What’s really devious, however, is Rayon’s tie to a rare but potentially fatal disease known as Toxic Shock Syndrome (TSS). Although it primarily strikes tampon users under the age of thirty, it should be left un-ignored by women of all ages. While a bacterial toxin mainly causes it, it has been associated in the past with tampon use, as frequent use can increase the risk of developing TSS. In the 1980’s it became an infamous epidemic, with the Centers for Disease Control and Prevention reporting up to nearly 814 cases, including 38 deaths. As a result, many tampons were pulled off of shelves. The public was made aware of the potential risks of tampon use as a result, and for the lowest absorbency to be used should women decide to use them. As of today, the CDC has noted a significant drop of menstrual related TSS cases, although the number of TSS cases from other causes still remains the same. Much of this change is due to manufacturers making their product’s absorption as low as possible, and from the labeling of absorbency terms remaining consistent across all brands.

And a finally, a notable contribution to this change is the removal of three out of four TSS-associated ingredients, which were polyester, carboxymethylcellulose, and polacrylate rayon. But the fourth ingredient, viscose rayon (a highly absorbent form of rayon) still remains in use. The jury is still out as to whether or not Rayon is a driving factor towards developing TSS; nonetheless, avoiding it may still be the wisest method of prevention. As the saying goes, better safe than sorry. [10]

Plastic Chemicals and Synthetic Fragrances

There are many different chemicals from plastics – BPA, BPS, Phthalates, DEHP, PEG, and PET- the list goes on. What you need to know most is how they can affect your body. These are common ingredients that are used in most commercial women’s care products. All of them are under scrutiny for their potentially adverse effects towards multiple organs in the body, and are linked to hormone disruption, cancer, birth defects, infertility, dysregulation of gene expression, and heart disease. (You may remember that we covered these in The Micronutrient Miracle under “Obesogens”.)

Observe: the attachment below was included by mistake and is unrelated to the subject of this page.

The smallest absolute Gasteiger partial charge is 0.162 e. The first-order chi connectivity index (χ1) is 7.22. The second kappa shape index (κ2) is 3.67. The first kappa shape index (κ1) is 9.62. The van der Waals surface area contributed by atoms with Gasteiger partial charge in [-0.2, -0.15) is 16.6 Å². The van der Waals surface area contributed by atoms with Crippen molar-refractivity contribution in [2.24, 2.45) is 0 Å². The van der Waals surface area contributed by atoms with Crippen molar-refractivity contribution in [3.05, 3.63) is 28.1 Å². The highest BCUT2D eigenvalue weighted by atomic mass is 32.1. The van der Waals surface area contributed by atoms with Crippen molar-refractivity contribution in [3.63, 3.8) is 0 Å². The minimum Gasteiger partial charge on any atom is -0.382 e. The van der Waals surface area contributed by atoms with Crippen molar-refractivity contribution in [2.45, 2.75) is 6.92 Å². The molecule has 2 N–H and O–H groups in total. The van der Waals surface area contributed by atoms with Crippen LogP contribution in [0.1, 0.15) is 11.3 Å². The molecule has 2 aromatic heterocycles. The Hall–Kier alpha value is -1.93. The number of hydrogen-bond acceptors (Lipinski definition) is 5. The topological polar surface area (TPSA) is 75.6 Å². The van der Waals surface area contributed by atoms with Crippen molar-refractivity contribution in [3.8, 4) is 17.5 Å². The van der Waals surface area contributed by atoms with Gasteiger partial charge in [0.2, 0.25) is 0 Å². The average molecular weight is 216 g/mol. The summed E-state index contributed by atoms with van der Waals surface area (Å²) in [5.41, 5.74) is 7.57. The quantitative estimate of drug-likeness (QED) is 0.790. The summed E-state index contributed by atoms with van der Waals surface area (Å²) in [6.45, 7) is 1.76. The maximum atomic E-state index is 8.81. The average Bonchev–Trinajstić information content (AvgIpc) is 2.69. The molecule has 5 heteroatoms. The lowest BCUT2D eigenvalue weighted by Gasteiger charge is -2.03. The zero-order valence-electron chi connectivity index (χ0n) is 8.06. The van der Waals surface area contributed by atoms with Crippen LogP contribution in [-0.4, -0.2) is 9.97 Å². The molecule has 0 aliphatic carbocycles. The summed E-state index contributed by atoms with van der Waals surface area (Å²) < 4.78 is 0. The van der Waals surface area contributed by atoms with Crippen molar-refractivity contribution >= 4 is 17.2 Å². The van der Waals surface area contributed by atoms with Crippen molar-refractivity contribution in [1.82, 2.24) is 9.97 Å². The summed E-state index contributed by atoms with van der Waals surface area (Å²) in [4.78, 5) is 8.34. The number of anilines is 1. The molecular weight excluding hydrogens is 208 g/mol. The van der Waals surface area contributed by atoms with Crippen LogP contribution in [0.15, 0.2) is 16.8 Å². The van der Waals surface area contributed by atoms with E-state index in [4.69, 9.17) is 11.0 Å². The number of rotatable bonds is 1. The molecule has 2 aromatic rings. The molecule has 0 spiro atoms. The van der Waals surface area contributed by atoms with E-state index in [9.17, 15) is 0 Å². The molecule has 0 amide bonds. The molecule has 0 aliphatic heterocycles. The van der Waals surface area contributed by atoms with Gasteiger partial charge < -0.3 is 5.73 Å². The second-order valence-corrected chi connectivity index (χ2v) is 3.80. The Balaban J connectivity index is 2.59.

Other added ingredients like odor neutralizers and synthetic fragrances can disrupt the free flow of air and trap in heat, which promotes a damp environment that is perfect for fostering the overgrowth of yeast and bacteria in the vaginal area. [11] Makes you question why we have to sacrifice our own safety for comfort! And here is the final nail in the plastic applicator coffin: Not only is plastic damaging our own health, it’s also damaging to the environment. Anything containing plastic will take a long time to break down. Women’s personal care products are no exception.

The Safer Alternatives

It’s maddening to think that we are exposing ourselves to quite a number of alarming ingredients. Between the dioxins, pesticide residue, GMO’s, rayon, plastic chemicals, and synthetic fragrances, feminine hygiene products like tampons and pads are likely some of the most toxic personal care items women and girls use on a regular basis. The popular brands you’d normally find at the grocery store choose not to disclose the harmful nature of their ingredients, and the FDA allows them to get away with this!

Even though some positive changes have been made, we still have yet to witness a widespread, radical reform when it comes to women’s care products. With that being said, there are companies out who do know what’s up, and are selling safer alternatives to the conventional brands out there. These rogue, brands offer different types of products that will most likely take some getting used to. From menstrual cups to reusable cloth alternatives, there’s a growing selection for you to choose from. These products have taken Chlorine, Pesticides, GMO’s, Rayon, Plastic Chemicals, Synthetic Fragrances and other questionable ingredients out of the picture, and replaced them with safer materials, like 100% pure, totally chlorine-free, fragrance free, organic cotton and environmentally friendly biodegradable applicators.

Here are a few of our favorites.